Review: The Call

The CallBy Peadar O’Guilin

David Fickling Books, out September 1

In an Ireland cut off from the rest of the world, teenagers must fight for their lives when called by the Sidhe…

There’s a scene early on in Star Trek: The Motion Picture when, in a hurry to get the Enterprise underway, two personnel are beamed aboard before the transporter is ready. Something goes badly wrong in the process and they are fused together; a few moments later, a shaken Jim Kirk is informed that “what we got back didn’t survive long. Fortunately.” That scene came to mind on more than one occasion while reading Peadar O’Guilin’s new novel, where the Sidhe – the fairies of Irish folklore – play with their teenage victims in a very body horror way.

The premise is an intriguing one: way back, the Sidhe were banished from Ireland to a different realm, and now they want their own country back. They’ve cut the entire island off from the rest of humanity, and everyone in their teens is, at some point, Called to the Sidhe realm. In our world they’re gone for three minutes and four seconds; over there, they have to survive a day. A few manage it (although quite how well they do so is open to debate) but most die. The book follows polio victim Ness, who’s now of target age, and her classmates at an academy where they’re taught survival skills… but from which they can be taken at any time.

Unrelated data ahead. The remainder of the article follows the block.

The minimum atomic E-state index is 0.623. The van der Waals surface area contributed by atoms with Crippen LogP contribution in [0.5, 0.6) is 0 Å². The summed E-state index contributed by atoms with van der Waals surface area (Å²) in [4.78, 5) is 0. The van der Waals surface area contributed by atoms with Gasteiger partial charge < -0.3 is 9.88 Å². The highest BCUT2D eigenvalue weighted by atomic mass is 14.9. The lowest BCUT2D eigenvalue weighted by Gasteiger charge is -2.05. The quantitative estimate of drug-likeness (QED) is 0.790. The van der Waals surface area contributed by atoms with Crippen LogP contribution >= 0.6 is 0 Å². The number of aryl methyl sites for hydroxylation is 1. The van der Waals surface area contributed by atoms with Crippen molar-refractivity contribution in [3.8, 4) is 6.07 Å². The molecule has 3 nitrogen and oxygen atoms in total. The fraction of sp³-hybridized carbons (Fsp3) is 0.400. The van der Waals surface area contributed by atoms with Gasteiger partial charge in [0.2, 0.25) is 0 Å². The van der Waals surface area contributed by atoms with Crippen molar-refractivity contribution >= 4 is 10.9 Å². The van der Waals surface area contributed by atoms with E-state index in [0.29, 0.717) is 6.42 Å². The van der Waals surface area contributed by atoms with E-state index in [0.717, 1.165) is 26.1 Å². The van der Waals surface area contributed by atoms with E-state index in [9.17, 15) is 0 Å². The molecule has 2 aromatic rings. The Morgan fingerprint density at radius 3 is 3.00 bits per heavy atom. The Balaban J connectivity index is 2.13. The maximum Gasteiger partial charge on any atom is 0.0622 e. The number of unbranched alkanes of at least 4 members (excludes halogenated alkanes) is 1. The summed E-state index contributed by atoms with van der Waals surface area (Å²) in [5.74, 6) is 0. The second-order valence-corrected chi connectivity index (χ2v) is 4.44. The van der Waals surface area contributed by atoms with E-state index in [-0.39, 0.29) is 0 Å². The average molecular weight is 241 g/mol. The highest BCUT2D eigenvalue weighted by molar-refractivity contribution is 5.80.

That side of it certainly feels derivative of any number of things – Battle Royale and its remix The Hunger Games are the obvious ones – but O’Guilin makes this book work well through the characters he creates (we follow a number of them during their Call), and in the way the story is unabashedly rooted in Irish folklore. For many of his readers – to an extent, myself included – it’s something that they’ve encountered in passing, most likely through the works of Eoin Colfer, but this is not the happy skippy fairies of the Artemis Fowl books. In fact, if anything, this is the antithesis to those stories, making the Sidhe a real threat again (think the way Rob Shearman’s Dalek script reinvented the Daleks a decade ago).

It’s a fast-paced story, although there are a few things that are glossed over for the sake of a good narrative, and leaves plenty of room for a sequel. Given where some of the key characters are at the end of the book, I’m looking forward to reading it.

Verdict: A fairy-tale of a very dark hue. 8/10

Paul Simpson

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